Photo by Rebekah Sands

While apps like TikTok and YouTube are often a source of escapism, influencers need to use their platforms to raise awareness on issues such as climate change and racial injustice. Regardless of their content, influencers are today’s new role models. 

“Social media expands its cultural dominance, the people who can steer the online conversation will have an upper hand in whatever niche they occupy — whether that’s media, politics, business or some other field,” a recent New York Times article said, looking into content creators’ increasing cultural and social power.

With audiences that can grow to the millions, influencers are obligated to educate themselves on national and global issues. While they certainly do not need to claim to be experts on these topics, using their platform to hold a dialogue is essential. 

Major businesses recognize the clout of content creators’ platforms and leverage that to their advantage. “[B]rands are projected to spend $15 billion dollars on influencer marketing during 2022,” Forbes Magazine wrote

Educating oneself means informing yourself about who you make brand deals with and what products to promote on your platform. For example, creators who choose to partner with Shein, a notorious fast fashion company, and post $500 hauls are essentially promoting overconsumption in one of the most environmentally degrading industries. 

More recently, there has been more promotion for Amazon through the form of a virtual storefront. Influencers advertise a product and link it to Amazon on their platforms. While this marketing method seems harmless, Amazon is one of the most problematic and harmful companies today. Not only does the company fight unions and create unsafe working conditions for delivery workers, but it emits immense amounts of greenhouse gases. While influencing has become some people’s primary source of income, being aware of a company’s history, the treatment of its workers and its stance on various issues should inform the individual on their decision to partner with the company. 

People are listening when you have a large audience, and simply choosing to avoid saying anything is a stance within itself. Similarly, during the Black Lives Matter protests in 2020, there was considerable dialogue across various social platforms looking at performative activism. Posting a black screen — a strategy that initially looked to educate the greater population about the BLM movement — or mentioning that climate change is bad is not enough; audiences can easily ignore one or two posts discussing social issues. Promoting small businesses, advocating for policy changes through voting and demanding that followers do the same will make a change. Making petitions and educational links easily accessible to audiences is another step that influencers can take to show real allyship, whether for climate, racial injustice or even the current Ukrainian crisis.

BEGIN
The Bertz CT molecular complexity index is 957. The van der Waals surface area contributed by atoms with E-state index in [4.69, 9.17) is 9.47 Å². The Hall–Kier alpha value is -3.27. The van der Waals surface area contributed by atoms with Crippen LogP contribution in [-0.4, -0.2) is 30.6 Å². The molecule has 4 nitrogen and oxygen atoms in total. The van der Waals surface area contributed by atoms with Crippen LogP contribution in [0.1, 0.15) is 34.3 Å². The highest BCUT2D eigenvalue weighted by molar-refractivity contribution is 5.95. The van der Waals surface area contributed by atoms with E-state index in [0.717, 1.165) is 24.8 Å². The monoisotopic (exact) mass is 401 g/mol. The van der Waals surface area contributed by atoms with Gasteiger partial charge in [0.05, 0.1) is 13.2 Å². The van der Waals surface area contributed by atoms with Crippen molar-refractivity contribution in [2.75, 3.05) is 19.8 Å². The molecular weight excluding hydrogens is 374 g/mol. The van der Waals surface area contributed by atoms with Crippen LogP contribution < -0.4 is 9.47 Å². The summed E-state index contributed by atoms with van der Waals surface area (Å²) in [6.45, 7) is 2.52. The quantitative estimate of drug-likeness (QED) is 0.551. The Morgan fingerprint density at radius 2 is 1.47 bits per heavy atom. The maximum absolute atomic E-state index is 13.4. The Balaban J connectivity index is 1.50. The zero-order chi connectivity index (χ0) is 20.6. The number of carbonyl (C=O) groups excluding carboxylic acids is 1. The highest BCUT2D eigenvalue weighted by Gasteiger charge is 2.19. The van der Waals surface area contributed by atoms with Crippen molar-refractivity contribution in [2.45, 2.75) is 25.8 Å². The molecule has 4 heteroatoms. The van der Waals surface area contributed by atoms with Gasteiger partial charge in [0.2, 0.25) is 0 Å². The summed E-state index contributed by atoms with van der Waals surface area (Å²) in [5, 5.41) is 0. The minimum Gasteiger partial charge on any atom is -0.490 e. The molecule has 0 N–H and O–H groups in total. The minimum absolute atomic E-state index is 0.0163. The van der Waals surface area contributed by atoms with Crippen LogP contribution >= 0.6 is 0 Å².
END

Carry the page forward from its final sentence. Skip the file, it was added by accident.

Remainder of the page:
While accountability appears daunting, influencers should not be stunted by cancel culture if they show a genuine interest in maturing. Educating oneself takes time. Investing in an influencer that actively cares about our future and uses their platform to show that can encourage their followers to follow suit. 

The relationship between followers and content creators is deeply intertwined. If an influencer fails to educate themselves, the consumer must take the initiative to hold the creator accountable while also familiarizing themselves with current issues; content creators are not the only source of education for their followers. Ultimately, it is the follower that decides the success of a content creator, and by following an influencer, consumers choose to support their brand.